Photographs by Timothy H. O'Sullivan. Text by Keith Davis and Jane Aspinwall
Nelson Atkins, , 2011. Hardbound. 260 pp., illustrated throughout, 7-3/4x2-1/2".
Timothy H. O'Sullivan Photographs by Timothy H. O'Sullivan. Text by Keith Davis and Jane Aspinwall Published by Nelson Atkins, 2011.
Timothy H. O'Sullivan occupies a complex and fascinating position with photographic history. Although much of his early background remains unknown, his work as part of several U.S. geological surveys in the mid to later 1800s helped establish him as one of the most important photographers of the 19th century. Although admired at the time, his work was rediscovered in the early 20th century and eventually canonized by a new generation of curators and photographers. Produced by Yale University Press and the Nelson-Atkins Museum, with help from Hall Family Foundation, Timothy H. O'Sullivan: The King Survey Photographs is an absolutely gorgeous book that presents the work O'Sullivan made on the King Survey, but also examines the complex historical, cultural and social context in which the work was created.
Following the Civil War, the U.S. Army Topographical Engineers commissioned a series of geological surveys. The purpose of these surveys was to map and explore the western portion of the United States, much of which had been newly acquired from Mexico following the Mexican-American War and from the earlier Louisiana Purchase. The King Survey (1867-72), the first of four major surveys, was specifically tasked with exploring and documenting the Fortieth Parallel – a territory that covered California to Wyoming. Although long inhabited by settlers and Native Americans, the territories and their potential remained largely unknown to the U.S. government. O'Sullivan was a young photographer when he joined the King Survey, but had already established a solid reputation working alongside Mathew Brady and Alexander Gardner in the years before, during and after the Civil War.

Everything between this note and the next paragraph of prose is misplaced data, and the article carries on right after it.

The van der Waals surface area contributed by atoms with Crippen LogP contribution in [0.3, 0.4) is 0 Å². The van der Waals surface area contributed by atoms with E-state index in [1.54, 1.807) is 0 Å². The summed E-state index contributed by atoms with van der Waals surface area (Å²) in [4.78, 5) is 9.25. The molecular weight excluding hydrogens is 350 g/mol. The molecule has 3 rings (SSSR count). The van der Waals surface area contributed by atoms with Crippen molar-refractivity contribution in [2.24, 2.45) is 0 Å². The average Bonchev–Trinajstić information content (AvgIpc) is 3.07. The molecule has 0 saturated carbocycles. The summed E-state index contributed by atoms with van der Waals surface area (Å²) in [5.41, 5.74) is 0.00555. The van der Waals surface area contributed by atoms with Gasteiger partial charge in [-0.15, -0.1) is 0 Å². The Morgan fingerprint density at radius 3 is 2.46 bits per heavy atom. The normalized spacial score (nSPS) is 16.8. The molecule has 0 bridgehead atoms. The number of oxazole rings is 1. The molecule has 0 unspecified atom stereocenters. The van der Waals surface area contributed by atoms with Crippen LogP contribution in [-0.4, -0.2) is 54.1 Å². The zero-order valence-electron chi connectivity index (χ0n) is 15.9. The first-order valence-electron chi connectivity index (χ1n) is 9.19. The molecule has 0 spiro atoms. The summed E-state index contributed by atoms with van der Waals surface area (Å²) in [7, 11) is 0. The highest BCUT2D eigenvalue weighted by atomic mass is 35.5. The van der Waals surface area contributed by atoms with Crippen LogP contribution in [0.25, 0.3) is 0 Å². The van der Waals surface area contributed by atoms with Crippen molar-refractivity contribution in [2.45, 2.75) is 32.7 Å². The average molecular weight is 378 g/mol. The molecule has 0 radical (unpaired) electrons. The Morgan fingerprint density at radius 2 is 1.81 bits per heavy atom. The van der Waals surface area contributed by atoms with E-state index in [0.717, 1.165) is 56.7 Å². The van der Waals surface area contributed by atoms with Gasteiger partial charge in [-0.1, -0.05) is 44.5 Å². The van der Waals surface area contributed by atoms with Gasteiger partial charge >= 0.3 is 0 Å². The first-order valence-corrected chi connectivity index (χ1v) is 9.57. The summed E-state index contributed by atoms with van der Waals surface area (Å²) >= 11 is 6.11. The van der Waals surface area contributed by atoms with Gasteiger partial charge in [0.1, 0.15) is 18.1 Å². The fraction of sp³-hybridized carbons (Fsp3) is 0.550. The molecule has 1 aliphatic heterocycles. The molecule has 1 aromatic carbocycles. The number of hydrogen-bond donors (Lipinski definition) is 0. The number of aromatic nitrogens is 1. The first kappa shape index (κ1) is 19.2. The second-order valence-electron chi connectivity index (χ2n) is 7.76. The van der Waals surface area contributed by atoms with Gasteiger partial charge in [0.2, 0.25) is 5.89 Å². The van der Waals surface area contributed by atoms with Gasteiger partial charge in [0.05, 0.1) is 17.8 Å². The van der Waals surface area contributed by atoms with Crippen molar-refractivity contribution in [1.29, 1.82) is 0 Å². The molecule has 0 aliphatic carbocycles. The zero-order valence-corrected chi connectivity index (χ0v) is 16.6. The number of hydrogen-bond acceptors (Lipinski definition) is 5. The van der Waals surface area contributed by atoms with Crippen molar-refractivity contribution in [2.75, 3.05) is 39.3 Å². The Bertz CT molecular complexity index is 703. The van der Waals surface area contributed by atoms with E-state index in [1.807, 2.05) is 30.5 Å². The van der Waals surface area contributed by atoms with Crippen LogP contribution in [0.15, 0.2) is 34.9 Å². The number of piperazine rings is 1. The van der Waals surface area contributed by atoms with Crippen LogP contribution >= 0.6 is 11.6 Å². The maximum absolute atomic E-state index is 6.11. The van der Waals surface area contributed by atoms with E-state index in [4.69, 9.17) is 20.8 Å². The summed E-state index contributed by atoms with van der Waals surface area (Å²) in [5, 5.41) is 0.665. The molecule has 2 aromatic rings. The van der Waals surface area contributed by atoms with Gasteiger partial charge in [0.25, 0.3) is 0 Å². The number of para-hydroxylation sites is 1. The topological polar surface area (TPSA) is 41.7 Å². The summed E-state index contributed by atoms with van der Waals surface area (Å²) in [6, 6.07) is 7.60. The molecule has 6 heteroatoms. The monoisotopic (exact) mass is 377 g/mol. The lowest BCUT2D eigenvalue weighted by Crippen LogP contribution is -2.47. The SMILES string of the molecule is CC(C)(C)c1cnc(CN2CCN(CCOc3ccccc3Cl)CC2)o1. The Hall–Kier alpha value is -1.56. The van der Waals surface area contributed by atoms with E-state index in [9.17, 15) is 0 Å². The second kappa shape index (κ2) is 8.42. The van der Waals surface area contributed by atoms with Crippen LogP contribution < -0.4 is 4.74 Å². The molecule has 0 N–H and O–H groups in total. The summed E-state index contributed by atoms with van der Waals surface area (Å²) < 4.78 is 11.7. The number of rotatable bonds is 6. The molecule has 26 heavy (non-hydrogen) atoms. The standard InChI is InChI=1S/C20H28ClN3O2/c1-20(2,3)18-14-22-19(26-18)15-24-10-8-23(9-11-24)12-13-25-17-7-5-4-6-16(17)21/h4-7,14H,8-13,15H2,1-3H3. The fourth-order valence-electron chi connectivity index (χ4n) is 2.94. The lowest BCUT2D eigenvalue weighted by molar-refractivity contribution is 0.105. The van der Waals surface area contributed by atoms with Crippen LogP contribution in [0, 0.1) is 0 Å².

Although never truly forgotten, the work O'Sullivan created for both the King and later Wheeler surveys was largely limited to governmental archives until the 20th century. While reproduced at the time as lithographs, the work was not recognized as art nor were the actual photographs widely seen. Beginning in the late 1930s when Ansel Adams introduced his work to Beaumont Newhall, O'Sullivan slowly began to enter the photographic canon. Buoyed by the continued support of John Szarkowski and the Museum of Modern Art, O'Sullivan was quickly canonized as a 19th century master and his work was praised for exemplifying photography's capacity to describe the world with beauty and clarity.
Perhaps not surprisingly, the canonization of O'Sullivan eventually came under fire. Anyone familiar with the literature of post-modern photography criticism of the 80s, will have read Rosalind Krauss' famous essay "Photography's Discursive Spaces: Landscape/View." In that essay, Krauss attacked MoMA and Szarkowski for distorting the context and meaning of his work. Krauss also expressed deep skepticism about the way in which O'Sullivan's work had been described in purely artistic and 'modernist' terms rather than the scientific or archival terms under which the work had been created. As Keith Davis, the exhibition and book's chief curator and author, argues, Krauss, while not entirely incorrect in her assessment, diminishes the achievements of O'Sullivan. As historians like Joel Snyder countered, there is no reason why we must accept O'Sullivan's work as either strictly documentary or artistic, because they are both. (Davis, 90)